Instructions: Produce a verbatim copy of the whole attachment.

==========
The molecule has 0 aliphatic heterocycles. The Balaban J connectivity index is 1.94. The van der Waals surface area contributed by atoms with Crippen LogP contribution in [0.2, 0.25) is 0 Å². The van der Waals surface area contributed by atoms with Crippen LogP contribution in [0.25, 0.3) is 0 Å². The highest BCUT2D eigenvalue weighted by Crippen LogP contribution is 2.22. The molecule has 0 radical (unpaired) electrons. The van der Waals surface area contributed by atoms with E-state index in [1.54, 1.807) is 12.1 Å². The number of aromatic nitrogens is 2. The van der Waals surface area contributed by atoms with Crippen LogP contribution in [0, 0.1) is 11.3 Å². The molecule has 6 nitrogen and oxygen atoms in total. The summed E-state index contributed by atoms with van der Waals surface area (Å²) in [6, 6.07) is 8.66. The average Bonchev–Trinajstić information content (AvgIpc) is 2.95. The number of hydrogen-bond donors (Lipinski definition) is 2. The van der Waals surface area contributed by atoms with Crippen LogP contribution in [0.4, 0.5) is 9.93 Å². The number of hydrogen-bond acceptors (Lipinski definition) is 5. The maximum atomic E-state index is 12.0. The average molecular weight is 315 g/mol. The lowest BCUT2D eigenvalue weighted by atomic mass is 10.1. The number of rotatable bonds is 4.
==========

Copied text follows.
The molecule has 0 aliphatic heterocycles. The Balaban J connectivity index is 1.94. The van der Waals surface area contributed by atoms with Crippen LogP contribution in [0.2, 0.25) is 0 Å². The van der Waals surface area contributed by atoms with Crippen LogP contribution in [0.25, 0.3) is 0 Å². The highest BCUT2D eigenvalue weighted by Crippen LogP contribution is 2.22. The molecule has 0 radical (unpaired) electrons. The van der Waals surface area contributed by atoms with E-state index in [1.54, 1.807) is 12.1 Å². The number of aromatic nitrogens is 2. The van der Waals surface area contributed by atoms with Crippen LogP contribution in [0, 0.1) is 11.3 Å². The molecule has 6 nitrogen and oxygen atoms in total. The summed E-state index contributed by atoms with van der Waals surface area (Å²) in [6, 6.07) is 8.66. The average Bonchev–Trinajstić information content (AvgIpc) is 2.95. The number of hydrogen-bond donors (Lipinski definition) is 2. The van der Waals surface area contributed by atoms with Crippen LogP contribution in [0.4, 0.5) is 9.93 Å². The number of hydrogen-bond acceptors (Lipinski definition) is 5. The maximum atomic E-state index is 12.0. The average molecular weight is 315 g/mol. The lowest BCUT2D eigenvalue weighted by atomic mass is 10.1. The number of rotatable bonds is 4.